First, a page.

Saturday, May 28, 2016

Dryocampa Rubicunda, or Rosy Maple Moth

I had just put the strings on my lamppost for my clematis to climb. I walked away, and when I returned I could hardly believe my eyes. There, on the strings, was a pastel yellow and pink striped moth, with a fuzzy yellow head. I wasn't sure it was real. I got in close and snapped some shots. The only thing I could think to name it was the ice cream moth, like it was made of strawberry and vanilla ice cream. Perfect for the warm summer-like weather!

It is actually a moth of the Saturniid Family, named Rosy for it's color and Maple for the type of trees it eats in its caterpillar stage. It is nocturnal, and comes out the late afternoon which is when I found it. What a magical finding. I'd say it's a sign that this upcoming summer will be filled with magic.



Those that don't believe in magic will never find it.
{Roald Dahl)
Rosy maple moths inhabit temperate deciduous forests of eastern North America. They are most often associated with red maples (Acer rubrum), sugar maples (Acer saccharum), silver maples (Acer saccharinum), turkey oaks (Quercus laevis) and box elder maples (Acer negundo). Depending on where their host trees are, rosy maple moths have also been found in suburban areas. ("The Green Striped Maple Worm", 1971; Cotinis, 2004; Hyche, 2000; Opler, et al., 2012; VanDyke, 2006)
Rosy maple moths inhabit temperate deciduous forests of eastern North America. They are most often associated with red maples (Acer rubrum), sugar maples (Acer saccharum), silver maples (Acer saccharinum), turkey oaks (Quercus laevis) and box elder maples (Acer negundo). Depending on where their host trees are, rosy maple moths have also been found in suburban areas. ("The Green Striped Maple Worm", 1971; Cotinis, 2004; Hyche, 2000; Opler, et al., 2012; VanDyke, 2006)
Rosy maple moths inhabit temperate deciduous forests of eastern North America. They are most often associated with red maples (Acer rubrum), sugar maples (Acer saccharum), silver maples (Acer saccharinum), turkey oaks (Quercus laevis) and box elder maples (Acer negundo). Depending on where their host trees are, rosy maple moths have also been found in suburban areas. ("The Green Striped Maple Worm", 1971; Cotinis, 2004; Hyche, 2000; Opler, et al., 2012; VanDyke, 2006)

Friday, May 20, 2016

Owl Whisperer


I've been communicating with Owls. This is a clip of one of our conversations:


Learning to communicate has been a process. On a hike a couple of months ago, I heard an owl hooting and I hooted back. To my surprise it came to me, a Barred Owl, landing in a nearby tree. I wasn't able to snap a shot of it, as it was hidden in an evergreen, but I saw it as it swooped in silently.

Then, I began to hear the owl at the same time, and in the same location, everyday on the late afternoon walks I take after finishing up my tutoring assignments. So, one day I decided to hoot again, and sure enough it came and alighted in a nearby tree. It left me a feather, too.


I now visit the area daily, it is nearby a swamp which I have named, Owl Swamp. The owl has visited me countless times. Of course the above video shows my most prized visitation, when two owls presented themselves.


In his iconic book, Animal Speak, Ted Andrews says of owls:

"Often those with an owl as a power totem have a unique ability to see into the eyes and soul of others. Often these perceptions are discarded as wild imaginings or with such phrases as "What in the world would I think that about this person?" These kinds of imaginings, positive and negative, should be trusted."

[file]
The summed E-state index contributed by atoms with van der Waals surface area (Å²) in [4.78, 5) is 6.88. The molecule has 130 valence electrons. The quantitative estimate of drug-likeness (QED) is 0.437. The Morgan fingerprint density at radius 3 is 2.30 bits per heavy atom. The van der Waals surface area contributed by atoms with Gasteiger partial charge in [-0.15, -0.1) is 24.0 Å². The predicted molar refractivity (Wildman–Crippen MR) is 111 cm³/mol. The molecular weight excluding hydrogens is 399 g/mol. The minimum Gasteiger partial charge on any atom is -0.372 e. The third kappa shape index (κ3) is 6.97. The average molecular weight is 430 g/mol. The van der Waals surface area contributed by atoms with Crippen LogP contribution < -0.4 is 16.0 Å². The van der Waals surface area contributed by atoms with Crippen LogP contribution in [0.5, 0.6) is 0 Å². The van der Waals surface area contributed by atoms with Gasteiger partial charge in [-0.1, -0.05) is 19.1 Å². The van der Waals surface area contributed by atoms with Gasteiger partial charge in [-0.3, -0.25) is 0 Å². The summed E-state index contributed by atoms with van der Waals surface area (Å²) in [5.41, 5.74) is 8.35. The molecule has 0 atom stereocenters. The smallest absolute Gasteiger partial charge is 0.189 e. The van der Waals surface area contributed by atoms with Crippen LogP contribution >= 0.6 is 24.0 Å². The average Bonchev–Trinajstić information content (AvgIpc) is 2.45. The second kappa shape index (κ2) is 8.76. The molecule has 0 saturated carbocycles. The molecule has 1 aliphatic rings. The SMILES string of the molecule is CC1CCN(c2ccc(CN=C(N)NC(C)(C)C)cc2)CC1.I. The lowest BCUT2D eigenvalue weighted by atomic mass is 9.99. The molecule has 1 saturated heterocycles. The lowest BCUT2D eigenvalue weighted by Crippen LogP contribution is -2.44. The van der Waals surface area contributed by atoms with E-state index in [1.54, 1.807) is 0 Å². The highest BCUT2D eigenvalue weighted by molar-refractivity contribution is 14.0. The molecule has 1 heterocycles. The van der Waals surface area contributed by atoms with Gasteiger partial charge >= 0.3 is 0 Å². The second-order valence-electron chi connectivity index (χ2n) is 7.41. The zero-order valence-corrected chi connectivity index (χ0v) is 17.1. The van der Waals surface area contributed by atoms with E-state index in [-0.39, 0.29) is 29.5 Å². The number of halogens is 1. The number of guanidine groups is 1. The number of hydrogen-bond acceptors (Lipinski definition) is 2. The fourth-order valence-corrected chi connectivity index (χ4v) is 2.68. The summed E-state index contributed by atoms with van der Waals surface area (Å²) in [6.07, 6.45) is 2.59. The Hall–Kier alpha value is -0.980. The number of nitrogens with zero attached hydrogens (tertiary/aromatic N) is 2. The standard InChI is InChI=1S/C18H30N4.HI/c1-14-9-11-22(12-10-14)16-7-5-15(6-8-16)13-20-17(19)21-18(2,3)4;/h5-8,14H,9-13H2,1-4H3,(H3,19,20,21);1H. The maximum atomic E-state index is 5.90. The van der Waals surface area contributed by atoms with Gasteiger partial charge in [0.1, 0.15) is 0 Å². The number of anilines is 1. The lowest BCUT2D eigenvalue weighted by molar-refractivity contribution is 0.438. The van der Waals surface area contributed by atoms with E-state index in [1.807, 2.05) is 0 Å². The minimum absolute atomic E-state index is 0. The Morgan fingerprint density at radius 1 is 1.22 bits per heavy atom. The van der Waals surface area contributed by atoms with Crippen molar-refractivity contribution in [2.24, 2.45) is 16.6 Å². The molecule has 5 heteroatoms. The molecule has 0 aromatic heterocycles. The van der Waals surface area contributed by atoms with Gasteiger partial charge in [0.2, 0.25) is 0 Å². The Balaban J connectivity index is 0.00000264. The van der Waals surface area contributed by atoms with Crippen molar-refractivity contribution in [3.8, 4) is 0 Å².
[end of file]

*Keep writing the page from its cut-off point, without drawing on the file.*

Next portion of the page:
I have been thinking about communication ever since. I have decided not to discount the feelings I get when communicating with others, even if they don't match what is being said.

Owl is teaching me a valuable lesson, and I am grateful to be its student.




Wednesday, May 11, 2016

Ephemerals of the Forest


Ephemeral:

(n.) lasting for a very short time
Trillium Erectum, or Wake-Robin


Trillium Undulatum, or Painted Lady

Claytonia Virginica, or Fairy Spud

Erythronium, or Trout Lily

Dicentra, or Wild Bleeding Heart


Viola, or Wild Yellow Violet

Arisaema triphyllum, or Jack in the Pulpit


Thursday, May 5, 2016

Queen of the World

Yes! I am the Queen of the World.
{M.S. Burrell}

For a long time, when walking through the forest, I have noticed queens' crowns. I imagine they belong to the Queen Mother herself, Mother Earth.

With my new spring walking (I used to leave the forest in spring, as ticks appeared) the crowns have stood out more than ever. I started snapping shots of them as I went along in early April, and as I continue to photograph them, I have noticed jewels from nature are beginning to appear.

In tribute to Mother's Day, and to honor the new moon in earth sign Taurus on May sixth, I thought I would share some of the wondrous crowns I am finding.

Perhaps I shall begin to embellish some along the way; nevertheless, each have extraordinary details all on their own.
Crown & Sceptre

Fit for a Queen

Queen's Sunday Best

Warrior Queen

Crowning Glory

Party Crown

Crown Jewels

Everyday she imagined placing a beautiful crown upon her head to remind herself she was powerful, resourceful, intelligent, and wise woman worthy of her own admiration. {QueenofYourOwnLife.com}

Saturday, April 30, 2016

Endure


I will love the light for it shows me the way, yet I will endure the darkness because it shows me the stars.{Og Mandino}


Sunday, April 24, 2016

Gifted

Pleasure is spread through the earth
In stray gifts to be claimed by whoever shall find.
{William Wordsworth, 1806}